Image courtesy of: ESPNcricinfo
Legendary England all-rounder Sir Ian Botham has announced that the Indian Premier League (IPL) should no longer exist during his speech at the MCC Spirit of Cricket Cowdrey Lecture.
Botham stated that the IPL is a prime target for illegal bookies and also encourages players to abandon their national teams.
“I’m worried about the IPL – in fact, I feel it shouldn’t be there at all as it is changing the priorities of world cricket,” Botham said. “Players are slaves to it. Administrators bow to it.
“How on earth did the IPL own the best players in the world for two months a year and not pay a penny to the boards who brought these players into the game?
“I know this has been modified to a degree, but it is still an imbalance. The IPL is too powerful for the long-term good of the game.
“Corruption is enough of a problem in itself, but the IPL compounds that problem given it provides the perfect opportunity for betting and therefore fixing.”
Botham also noted that the International Cricket Council (ICC) have to get to the “root of the problem” if they are ever going to clean up the sport.
“We have seen a few players exposed, but does throwing the odd second XI player into jail solve it? To kill the serpent, you must cut off its head. The ICC Anti-Corruption Unit must pursue the root of the problem and if necessary expose the big names,” he said.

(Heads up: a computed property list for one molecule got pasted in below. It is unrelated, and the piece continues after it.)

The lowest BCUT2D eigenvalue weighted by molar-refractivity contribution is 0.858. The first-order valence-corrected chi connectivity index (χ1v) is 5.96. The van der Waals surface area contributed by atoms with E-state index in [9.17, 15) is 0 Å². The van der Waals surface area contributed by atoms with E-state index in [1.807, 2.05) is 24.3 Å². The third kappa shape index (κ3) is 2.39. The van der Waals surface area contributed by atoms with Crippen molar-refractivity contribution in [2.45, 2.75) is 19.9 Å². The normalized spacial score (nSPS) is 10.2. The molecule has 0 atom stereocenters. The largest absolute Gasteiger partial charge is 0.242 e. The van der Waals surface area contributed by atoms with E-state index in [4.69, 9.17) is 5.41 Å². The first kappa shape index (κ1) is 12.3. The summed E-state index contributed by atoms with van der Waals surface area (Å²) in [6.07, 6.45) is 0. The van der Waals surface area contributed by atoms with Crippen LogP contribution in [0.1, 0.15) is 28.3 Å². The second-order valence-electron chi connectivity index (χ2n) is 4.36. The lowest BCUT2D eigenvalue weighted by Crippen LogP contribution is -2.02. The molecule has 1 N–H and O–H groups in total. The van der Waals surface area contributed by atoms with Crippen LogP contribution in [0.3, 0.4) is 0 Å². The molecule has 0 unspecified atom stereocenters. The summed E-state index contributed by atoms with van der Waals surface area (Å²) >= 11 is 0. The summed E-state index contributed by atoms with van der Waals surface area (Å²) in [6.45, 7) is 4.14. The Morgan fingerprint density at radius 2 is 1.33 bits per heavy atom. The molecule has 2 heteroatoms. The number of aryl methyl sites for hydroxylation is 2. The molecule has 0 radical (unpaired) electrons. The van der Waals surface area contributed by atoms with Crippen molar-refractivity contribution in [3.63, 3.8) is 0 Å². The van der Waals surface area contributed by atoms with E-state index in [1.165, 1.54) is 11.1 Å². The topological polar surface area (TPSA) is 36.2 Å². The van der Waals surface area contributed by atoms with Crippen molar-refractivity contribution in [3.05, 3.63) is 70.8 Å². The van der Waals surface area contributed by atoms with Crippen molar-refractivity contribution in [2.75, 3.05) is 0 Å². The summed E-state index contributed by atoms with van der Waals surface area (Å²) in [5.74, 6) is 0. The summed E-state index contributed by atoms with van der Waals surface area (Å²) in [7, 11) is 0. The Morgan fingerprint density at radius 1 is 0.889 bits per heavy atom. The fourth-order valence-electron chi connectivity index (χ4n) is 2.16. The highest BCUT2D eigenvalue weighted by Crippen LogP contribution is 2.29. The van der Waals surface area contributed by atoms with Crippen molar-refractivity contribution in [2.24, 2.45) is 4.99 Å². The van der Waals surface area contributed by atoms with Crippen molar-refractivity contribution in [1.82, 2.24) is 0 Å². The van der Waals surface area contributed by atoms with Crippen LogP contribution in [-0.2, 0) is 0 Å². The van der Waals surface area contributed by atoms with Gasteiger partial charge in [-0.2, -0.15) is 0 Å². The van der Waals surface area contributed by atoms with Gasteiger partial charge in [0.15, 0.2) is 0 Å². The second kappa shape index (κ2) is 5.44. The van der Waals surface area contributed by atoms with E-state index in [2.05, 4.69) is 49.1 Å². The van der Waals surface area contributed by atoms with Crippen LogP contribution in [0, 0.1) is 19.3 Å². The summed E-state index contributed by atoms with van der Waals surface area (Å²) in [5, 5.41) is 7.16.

The 58-year-old also questioned whether central contracts have started to cause England players to slack off.
“Central contracts are brilliant, but it has now become so essential to the England player that the sharpness goes,” he said. “A long contract is a cosy contract. To play international sport, above all else – above even freshness and rest – you must have desire. Hunger is still the most important attribute for any sportsman.”
Botham added that it “drives him insane” to see how little the government is focussing on making sports “a necessity in the school curriculum”.
“Why aren’t the Government focusing on sport as a necessity in the school curriculum?” he said. “This subject drives me insane. I feel it is my duty to point out the problems that face sport in schools, and specifically cricket.
“The problem is now that schools are too big and there is no personal touch with the teachers. And as schools get bigger, one of the things you lose are your playing fields,” he added. “Come on David Cameron – when I came to Downing Street to meet you, you made all the right noises and promised to come back to me with your ideas. I’m still waiting.”